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Eur J Hum Genet. 2010 Aug;18(8):909-14. doi: 10.1038/ejhg.2010.53. Epub 2010 Apr 21.

Risk of breast and prostate cancer is not associated with increased homozygosity in outbred populations.

Author information

1
Section of Cancer Genetics, Institute of Cancer Research, 15 Cotswold Road, Sutton, Surrey, UK.

Abstract

Regions of restricted genetic heterogeneity due to identity by descent (autozygosity) are known to confer susceptibility to a number of diseases. Regions of germline homozygosity (ROHs) of 1-2 Mb, the result of autozygosity, are detectable at high frequency in outbred populations. Recent studies have reported that ROHs, possibly through exposing recessive disease-causing alleles or alternative mechanisms, are associated with an increased cancer risk. To examine whether homozygosity is associated with breast or prostate cancer risk, we analysed 500K single-nucleotide polymorphism data from two genome-wide association studies conducted by the Cancer Genetics Markers of Susceptibility initiatives (http://cgems.cancer.gov/). Six common ROHs were associated with breast cancer risk and four with prostate cancer (P<0.01). Intriguingly, one of the breast cancer ROHs maps to 6q22.31-6q22.3, a region that has been previously shown to confer breast cancer risk. Although none of the ROHs remained significantly associated with cancer risk after adjustment for multiple testing, a number of ROHs merit further interrogation. However, our findings provide no strong evidence that levels of measured homozygosity, whatever their aetiology (autozygosity, uniparental isodisomy or hemizygosity), confer an increased risk of developing breast or prostate cancer in predominantly outbred populations.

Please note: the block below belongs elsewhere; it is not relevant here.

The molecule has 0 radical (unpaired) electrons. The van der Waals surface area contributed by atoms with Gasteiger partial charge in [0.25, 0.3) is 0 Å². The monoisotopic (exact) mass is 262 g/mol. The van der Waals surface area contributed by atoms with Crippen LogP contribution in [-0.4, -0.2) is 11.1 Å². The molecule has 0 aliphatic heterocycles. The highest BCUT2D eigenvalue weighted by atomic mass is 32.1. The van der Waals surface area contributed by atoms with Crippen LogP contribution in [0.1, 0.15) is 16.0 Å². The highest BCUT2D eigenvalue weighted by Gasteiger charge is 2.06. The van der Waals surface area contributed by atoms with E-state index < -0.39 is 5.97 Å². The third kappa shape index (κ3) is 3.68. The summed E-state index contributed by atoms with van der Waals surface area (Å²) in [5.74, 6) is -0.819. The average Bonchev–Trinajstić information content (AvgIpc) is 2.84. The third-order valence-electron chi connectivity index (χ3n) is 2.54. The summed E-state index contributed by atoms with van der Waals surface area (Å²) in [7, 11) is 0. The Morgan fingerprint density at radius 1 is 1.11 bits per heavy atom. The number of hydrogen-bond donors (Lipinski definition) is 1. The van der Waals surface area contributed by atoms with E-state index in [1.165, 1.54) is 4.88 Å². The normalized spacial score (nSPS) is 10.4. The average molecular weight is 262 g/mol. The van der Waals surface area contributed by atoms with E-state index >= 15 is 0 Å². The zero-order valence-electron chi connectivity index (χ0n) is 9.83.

PMID:
20407466
PMCID:
PMC2987391
DOI:
10.1038/ejhg.2010.53
[Indexed for MEDLINE]
Free PMC Article

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